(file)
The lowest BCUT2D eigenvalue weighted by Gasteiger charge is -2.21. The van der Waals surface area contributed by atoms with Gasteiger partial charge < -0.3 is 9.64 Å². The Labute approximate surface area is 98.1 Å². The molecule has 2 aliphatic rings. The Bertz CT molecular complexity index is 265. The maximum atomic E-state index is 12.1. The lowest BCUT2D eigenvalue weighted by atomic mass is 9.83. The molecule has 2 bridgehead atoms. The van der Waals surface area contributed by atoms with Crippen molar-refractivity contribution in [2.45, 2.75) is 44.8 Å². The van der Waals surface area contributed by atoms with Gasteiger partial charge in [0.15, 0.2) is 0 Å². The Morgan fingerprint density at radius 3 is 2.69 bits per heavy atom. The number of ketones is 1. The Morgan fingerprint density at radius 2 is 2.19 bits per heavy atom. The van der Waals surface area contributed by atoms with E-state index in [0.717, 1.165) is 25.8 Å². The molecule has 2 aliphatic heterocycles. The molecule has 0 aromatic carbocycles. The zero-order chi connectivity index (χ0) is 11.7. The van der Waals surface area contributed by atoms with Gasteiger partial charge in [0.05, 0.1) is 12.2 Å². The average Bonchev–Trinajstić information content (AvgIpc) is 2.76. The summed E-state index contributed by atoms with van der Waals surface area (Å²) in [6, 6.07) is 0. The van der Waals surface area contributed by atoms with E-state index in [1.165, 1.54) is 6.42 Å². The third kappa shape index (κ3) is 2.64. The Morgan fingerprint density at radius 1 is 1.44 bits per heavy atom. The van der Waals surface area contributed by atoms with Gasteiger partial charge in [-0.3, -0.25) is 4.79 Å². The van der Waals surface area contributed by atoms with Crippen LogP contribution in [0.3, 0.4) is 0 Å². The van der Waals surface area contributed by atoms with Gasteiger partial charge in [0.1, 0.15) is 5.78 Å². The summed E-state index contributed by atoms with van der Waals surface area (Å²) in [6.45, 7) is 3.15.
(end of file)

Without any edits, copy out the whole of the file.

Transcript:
The lowest BCUT2D eigenvalue weighted by Gasteiger charge is -2.21. The van der Waals surface area contributed by atoms with Gasteiger partial charge < -0.3 is 9.64 Å². The Labute approximate surface area is 98.1 Å². The molecule has 2 aliphatic rings. The Bertz CT molecular complexity index is 265. The maximum atomic E-state index is 12.1. The lowest BCUT2D eigenvalue weighted by atomic mass is 9.83. The molecule has 2 bridgehead atoms. The van der Waals surface area contributed by atoms with Crippen molar-refractivity contribution in [2.45, 2.75) is 44.8 Å². The van der Waals surface area contributed by atoms with Gasteiger partial charge in [0.15, 0.2) is 0 Å². The Morgan fingerprint density at radius 3 is 2.69 bits per heavy atom. The number of ketones is 1. The Morgan fingerprint density at radius 2 is 2.19 bits per heavy atom. The van der Waals surface area contributed by atoms with E-state index in [0.717, 1.165) is 25.8 Å². The molecule has 2 aliphatic heterocycles. The molecule has 0 aromatic carbocycles. The zero-order chi connectivity index (χ0) is 11.7. The van der Waals surface area contributed by atoms with Gasteiger partial charge in [0.05, 0.1) is 12.2 Å². The average Bonchev–Trinajstić information content (AvgIpc) is 2.76. The summed E-state index contributed by atoms with van der Waals surface area (Å²) in [6, 6.07) is 0. The van der Waals surface area contributed by atoms with E-state index in [1.165, 1.54) is 6.42 Å². The third kappa shape index (κ3) is 2.64. The Morgan fingerprint density at radius 1 is 1.44 bits per heavy atom. The van der Waals surface area contributed by atoms with Gasteiger partial charge in [-0.3, -0.25) is 4.79 Å². The van der Waals surface area contributed by atoms with Crippen LogP contribution in [0.3, 0.4) is 0 Å². The van der Waals surface area contributed by atoms with Gasteiger partial charge in [0.1, 0.15) is 5.78 Å². The summed E-state index contributed by atoms with van der Waals surface area (Å²) in [6.45, 7) is 3.15.